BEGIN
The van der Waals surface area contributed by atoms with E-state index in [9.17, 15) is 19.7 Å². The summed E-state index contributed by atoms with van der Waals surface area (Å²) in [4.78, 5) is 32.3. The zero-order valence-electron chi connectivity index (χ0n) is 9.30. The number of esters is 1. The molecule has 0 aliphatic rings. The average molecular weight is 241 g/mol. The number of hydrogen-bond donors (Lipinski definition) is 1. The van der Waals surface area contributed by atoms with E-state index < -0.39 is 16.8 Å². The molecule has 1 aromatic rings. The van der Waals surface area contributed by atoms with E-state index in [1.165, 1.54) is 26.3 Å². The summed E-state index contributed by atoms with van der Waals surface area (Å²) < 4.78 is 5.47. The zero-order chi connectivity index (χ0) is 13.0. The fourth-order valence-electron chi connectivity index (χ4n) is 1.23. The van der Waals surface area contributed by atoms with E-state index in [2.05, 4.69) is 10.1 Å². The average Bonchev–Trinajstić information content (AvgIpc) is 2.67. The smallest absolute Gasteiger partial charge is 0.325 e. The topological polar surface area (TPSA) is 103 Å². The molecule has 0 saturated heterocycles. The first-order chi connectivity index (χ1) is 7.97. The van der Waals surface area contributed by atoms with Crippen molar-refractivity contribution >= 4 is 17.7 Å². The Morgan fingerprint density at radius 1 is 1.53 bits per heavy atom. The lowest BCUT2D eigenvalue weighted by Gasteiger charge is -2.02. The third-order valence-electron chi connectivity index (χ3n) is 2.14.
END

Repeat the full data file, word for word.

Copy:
The van der Waals surface area contributed by atoms with E-state index in [9.17, 15) is 19.7 Å². The summed E-state index contributed by atoms with van der Waals surface area (Å²) in [4.78, 5) is 32.3. The zero-order valence-electron chi connectivity index (χ0n) is 9.30. The number of esters is 1. The molecule has 0 aliphatic rings. The average molecular weight is 241 g/mol. The number of hydrogen-bond donors (Lipinski definition) is 1. The van der Waals surface area contributed by atoms with E-state index < -0.39 is 16.8 Å². The molecule has 1 aromatic rings. The van der Waals surface area contributed by atoms with E-state index in [1.165, 1.54) is 26.3 Å². The summed E-state index contributed by atoms with van der Waals surface area (Å²) < 4.78 is 5.47. The zero-order chi connectivity index (χ0) is 13.0. The fourth-order valence-electron chi connectivity index (χ4n) is 1.23. The van der Waals surface area contributed by atoms with E-state index in [2.05, 4.69) is 10.1 Å². The average Bonchev–Trinajstić information content (AvgIpc) is 2.67. The smallest absolute Gasteiger partial charge is 0.325 e. The topological polar surface area (TPSA) is 103 Å². The molecule has 0 saturated heterocycles. The first-order chi connectivity index (χ1) is 7.97. The van der Waals surface area contributed by atoms with Crippen molar-refractivity contribution >= 4 is 17.7 Å². The Morgan fingerprint density at radius 1 is 1.53 bits per heavy atom. The lowest BCUT2D eigenvalue weighted by Gasteiger charge is -2.02. The third-order valence-electron chi connectivity index (χ3n) is 2.14.